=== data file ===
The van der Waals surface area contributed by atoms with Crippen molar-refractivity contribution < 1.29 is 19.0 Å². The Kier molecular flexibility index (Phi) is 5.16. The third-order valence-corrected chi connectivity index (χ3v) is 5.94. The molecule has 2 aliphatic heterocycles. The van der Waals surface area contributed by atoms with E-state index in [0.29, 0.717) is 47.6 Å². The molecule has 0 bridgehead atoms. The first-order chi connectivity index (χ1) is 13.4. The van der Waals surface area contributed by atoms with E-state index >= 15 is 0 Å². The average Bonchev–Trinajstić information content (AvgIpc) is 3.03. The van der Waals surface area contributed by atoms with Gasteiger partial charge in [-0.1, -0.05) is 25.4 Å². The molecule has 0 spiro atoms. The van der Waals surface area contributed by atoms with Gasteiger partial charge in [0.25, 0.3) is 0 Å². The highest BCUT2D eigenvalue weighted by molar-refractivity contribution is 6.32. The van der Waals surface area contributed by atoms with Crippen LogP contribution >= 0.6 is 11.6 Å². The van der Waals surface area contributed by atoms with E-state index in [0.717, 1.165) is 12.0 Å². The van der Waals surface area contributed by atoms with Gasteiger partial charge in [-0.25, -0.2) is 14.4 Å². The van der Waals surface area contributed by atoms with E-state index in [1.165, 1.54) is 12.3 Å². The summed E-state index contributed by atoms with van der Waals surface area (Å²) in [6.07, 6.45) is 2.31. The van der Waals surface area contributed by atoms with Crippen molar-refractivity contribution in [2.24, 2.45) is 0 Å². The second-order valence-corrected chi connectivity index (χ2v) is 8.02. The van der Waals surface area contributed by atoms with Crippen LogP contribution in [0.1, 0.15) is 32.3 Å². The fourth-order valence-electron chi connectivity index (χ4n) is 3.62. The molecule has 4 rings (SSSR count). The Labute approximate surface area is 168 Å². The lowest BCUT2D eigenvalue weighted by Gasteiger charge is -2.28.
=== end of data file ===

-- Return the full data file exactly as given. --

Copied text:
The van der Waals surface area contributed by atoms with Crippen molar-refractivity contribution < 1.29 is 19.0 Å². The Kier molecular flexibility index (Phi) is 5.16. The third-order valence-corrected chi connectivity index (χ3v) is 5.94. The molecule has 2 aliphatic heterocycles. The van der Waals surface area contributed by atoms with E-state index in [0.29, 0.717) is 47.6 Å². The molecule has 0 bridgehead atoms. The first-order chi connectivity index (χ1) is 13.4. The van der Waals surface area contributed by atoms with E-state index >= 15 is 0 Å². The average Bonchev–Trinajstić information content (AvgIpc) is 3.03. The van der Waals surface area contributed by atoms with Gasteiger partial charge in [-0.1, -0.05) is 25.4 Å². The molecule has 0 spiro atoms. The van der Waals surface area contributed by atoms with Gasteiger partial charge in [0.25, 0.3) is 0 Å². The highest BCUT2D eigenvalue weighted by molar-refractivity contribution is 6.32. The van der Waals surface area contributed by atoms with Crippen LogP contribution >= 0.6 is 11.6 Å². The van der Waals surface area contributed by atoms with E-state index in [0.717, 1.165) is 12.0 Å². The van der Waals surface area contributed by atoms with Gasteiger partial charge in [-0.25, -0.2) is 14.4 Å². The van der Waals surface area contributed by atoms with E-state index in [1.165, 1.54) is 12.3 Å². The summed E-state index contributed by atoms with van der Waals surface area (Å²) in [6.07, 6.45) is 2.31. The van der Waals surface area contributed by atoms with Crippen molar-refractivity contribution in [2.24, 2.45) is 0 Å². The second-order valence-corrected chi connectivity index (χ2v) is 8.02. The van der Waals surface area contributed by atoms with Crippen LogP contribution in [0.1, 0.15) is 32.3 Å². The fourth-order valence-electron chi connectivity index (χ4n) is 3.62. The molecule has 4 rings (SSSR count). The Labute approximate surface area is 168 Å². The lowest BCUT2D eigenvalue weighted by Gasteiger charge is -2.28.